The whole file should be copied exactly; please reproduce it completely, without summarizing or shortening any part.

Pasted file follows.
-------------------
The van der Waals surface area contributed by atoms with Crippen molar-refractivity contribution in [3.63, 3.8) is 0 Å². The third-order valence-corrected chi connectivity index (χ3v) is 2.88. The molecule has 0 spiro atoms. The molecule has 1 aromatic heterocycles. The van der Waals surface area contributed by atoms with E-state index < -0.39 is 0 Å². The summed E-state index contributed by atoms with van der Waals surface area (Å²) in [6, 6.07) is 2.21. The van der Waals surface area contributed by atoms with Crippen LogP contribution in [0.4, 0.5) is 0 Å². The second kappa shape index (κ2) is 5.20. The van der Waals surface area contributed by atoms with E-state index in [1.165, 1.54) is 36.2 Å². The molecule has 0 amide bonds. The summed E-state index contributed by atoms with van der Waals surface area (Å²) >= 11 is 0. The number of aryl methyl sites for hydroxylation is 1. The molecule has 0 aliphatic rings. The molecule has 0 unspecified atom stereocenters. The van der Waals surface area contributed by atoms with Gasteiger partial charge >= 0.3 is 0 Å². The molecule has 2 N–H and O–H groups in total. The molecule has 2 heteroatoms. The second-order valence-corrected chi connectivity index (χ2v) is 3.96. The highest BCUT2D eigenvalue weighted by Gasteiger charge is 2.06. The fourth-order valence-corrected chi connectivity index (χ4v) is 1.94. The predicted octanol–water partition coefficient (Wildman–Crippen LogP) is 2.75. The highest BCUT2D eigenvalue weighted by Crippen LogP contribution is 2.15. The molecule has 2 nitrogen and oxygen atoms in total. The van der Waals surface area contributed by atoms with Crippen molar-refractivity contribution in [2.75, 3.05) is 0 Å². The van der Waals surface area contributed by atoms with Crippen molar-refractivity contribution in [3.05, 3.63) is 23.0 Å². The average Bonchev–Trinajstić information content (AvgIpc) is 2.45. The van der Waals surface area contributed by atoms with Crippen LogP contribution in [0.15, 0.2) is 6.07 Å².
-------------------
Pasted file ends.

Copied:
The van der Waals surface area contributed by atoms with Crippen molar-refractivity contribution in [3.63, 3.8) is 0 Å². The third-order valence-corrected chi connectivity index (χ3v) is 2.88. The molecule has 0 spiro atoms. The molecule has 1 aromatic heterocycles. The van der Waals surface area contributed by atoms with E-state index < -0.39 is 0 Å². The summed E-state index contributed by atoms with van der Waals surface area (Å²) in [6, 6.07) is 2.21. The van der Waals surface area contributed by atoms with Crippen LogP contribution in [0.4, 0.5) is 0 Å². The second kappa shape index (κ2) is 5.20. The van der Waals surface area contributed by atoms with E-state index in [1.165, 1.54) is 36.2 Å². The molecule has 0 amide bonds. The summed E-state index contributed by atoms with van der Waals surface area (Å²) >= 11 is 0. The number of aryl methyl sites for hydroxylation is 1. The molecule has 0 aliphatic rings. The molecule has 0 unspecified atom stereocenters. The van der Waals surface area contributed by atoms with Gasteiger partial charge >= 0.3 is 0 Å². The molecule has 2 N–H and O–H groups in total. The molecule has 2 heteroatoms. The second-order valence-corrected chi connectivity index (χ2v) is 3.96. The highest BCUT2D eigenvalue weighted by Gasteiger charge is 2.06. The fourth-order valence-corrected chi connectivity index (χ4v) is 1.94. The predicted octanol–water partition coefficient (Wildman–Crippen LogP) is 2.75. The highest BCUT2D eigenvalue weighted by Crippen LogP contribution is 2.15. The molecule has 2 nitrogen and oxygen atoms in total. The van der Waals surface area contributed by atoms with Crippen molar-refractivity contribution in [2.75, 3.05) is 0 Å². The van der Waals surface area contributed by atoms with Crippen molar-refractivity contribution in [3.05, 3.63) is 23.0 Å². The average Bonchev–Trinajstić information content (AvgIpc) is 2.45. The van der Waals surface area contributed by atoms with Crippen LogP contribution in [0.15, 0.2) is 6.07 Å².